Panasonic G9« »3680 Y 3.0 1040 swivel Y 8000 20.0 n Y Panasonic G9
Panasonic GH5« »3680 n 3.2 1620 swivel Y 8000 12.0 n Y Panasonic GH5
Panasonic GX8« »2360 n 3.0 1040 swivel Y 8000 10.0 n Y Panasonic GX8
Sony RX10 II« »2359 Y 3.0 1229 tilting n 3200 14.0 Y Y Sony RX10 II

One difference between the cameras concerns the presence of an on-board flash. The 80D has one, while the E-M1 II does not. While the built-in flash of the 80D is not very powerful, it can at times be useful as a fill-in light.

Both cameras have an articulated rear screen that can be turned to be front-facing. This feature will be particularly appreciated by vloggers and photographers who are interested in taking selfies.

The reported shutter speed and shutter burst refer to the use of the mechanical shutter. In addition, the E-M1 II features an electronic shutter, which makes completely silent shooting possible. However, this mode is less suitable for photographing moving objects (risk of rolling shutter) or shooting under artificial light sources (risk of flickering).

Concerning the storage of imaging data, both the 80D and the E-M1 II write their files to SDXC cards. The E-M1 II features dual card slots, which can be very useful in case a memory card fails. In contrast, the 80D only has one slot.

 

Connectivity comparison: Canon 80D vs Olympus E-M1 II

For some imaging applications, the extent to which a camera can communicate with its environment can be an important aspect in the camera decision process. The table below provides an overview of the connectivity of the Canon EOS 80D and Olympus OM-D E-M1 Mark II and, in particular, the interfaces the cameras (and selected comparators) provide for accessory control and data transfer.

Input-Output Connections
  Camera
Model
Hotshoe
Port
Internal
Microphone
Internal
Speaker
Microphone
Port
Headphone
Port
HDMI
Port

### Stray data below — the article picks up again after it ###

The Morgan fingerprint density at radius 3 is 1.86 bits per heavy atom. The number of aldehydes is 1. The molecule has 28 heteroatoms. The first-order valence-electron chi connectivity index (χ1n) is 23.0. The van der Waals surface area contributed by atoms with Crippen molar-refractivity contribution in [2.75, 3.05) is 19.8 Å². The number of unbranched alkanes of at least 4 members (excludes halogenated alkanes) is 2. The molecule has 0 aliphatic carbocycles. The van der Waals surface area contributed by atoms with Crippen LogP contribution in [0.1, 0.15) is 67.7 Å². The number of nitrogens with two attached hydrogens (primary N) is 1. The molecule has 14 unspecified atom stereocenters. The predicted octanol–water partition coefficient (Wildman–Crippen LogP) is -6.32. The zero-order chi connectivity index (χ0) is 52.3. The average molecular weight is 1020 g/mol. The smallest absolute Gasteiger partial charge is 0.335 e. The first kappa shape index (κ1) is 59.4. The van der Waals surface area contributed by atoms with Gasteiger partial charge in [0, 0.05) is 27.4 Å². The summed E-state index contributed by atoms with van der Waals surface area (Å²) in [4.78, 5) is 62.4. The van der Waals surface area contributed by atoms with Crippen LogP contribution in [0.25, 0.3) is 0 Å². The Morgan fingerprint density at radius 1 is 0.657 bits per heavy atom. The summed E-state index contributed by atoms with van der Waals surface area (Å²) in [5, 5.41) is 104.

USB
Type
WiFi
Support
NFC
Support
Bluetooth
Support
Camera
Model
Canon 80D»YstereomonoYYmini2.0YY-Canon 80D
Olympus E-M1 II«YstereomonoYYmicro3.0Y--Olympus E-M1 II
Canon 6D Mark II« »YstereomonoY-mini2.0YYYCanon 6D Mark II
Canon G3 X« »YstereomonoYYmini2.0YY-Canon G3 X
Canon T6i« »YstereomonoY-mini2.0YY-Canon T6i
Canon T6s« »YstereomonoY-mini2.0YY-Canon T6s
Canon 7D II« »YstereomonoYYmini3.0---Canon 7D II
Canon 70D« »YstereomonoY-mini2.0Y--Canon 70D
Canon 60D« »YmonomonoY-mini2.0---Canon 60D
Nikon D7500« »YstereomonoYYmini2.0Y-YNikon D7500
Nikon D7200« »YstereomonoYYmini2.0YY-Nikon D7200
Olympus E-M5 II« »YstereomonoY-micro2.0Y--Olympus E-M5 II
Olympus E-M1« »YstereomonoY-micro2.0Y--Olympus E-M1
Panasonic G9« »YstereomonoYYfull3.0Y-YPanasonic G9
Panasonic GH5« »YstereomonoYYfull3.1Y-YPanasonic GH5
Panasonic GX8« »YstereomonoY-micro2.0YY-Panasonic GX8
Sony RX10 II« »YstereomonoYYmicro2.0YY-Sony RX10 II

Studio photographers will appreciate that the Olympus E-M1 II (unlike the 80D) features a PC Sync socket, so that professional strobe lights can be controlled by the camera.

Both the 80D and the E-M1 II are recent models that feature in their makers' current product line-up. The 80D replaced the earlier Canon 70D, while the E-M1 II followed on from the Olympus E-M1.


Review summary: Canon 80D vs Olympus E-M1 II

So how do things add up? Which of the two cameras – the Canon 80D or the Olympus E-M1 II – has the upper hand? The listing below highlights the relative strengths of the two models.

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Reasons to prefer the Canon EOS 80D:

  • More detail: Offers more megapixels (24 vs 20.2MP) with a 11% higher linear resolution.
  • Better moiré control: Has an anti-alias filter to avoid artificial patterns to appear in images.
  • Brighter framing: Features an optical viewfinder for clear, lag-free composition.
  • Easier setting verification: Features an LCD display on top to control shooting parameters.
  • Longer lasting: Can take more shots (960 versus 440) on a single battery charge.
  • Easier fill-in: Is equipped with a small onboard flash to brighten deep shadow areas.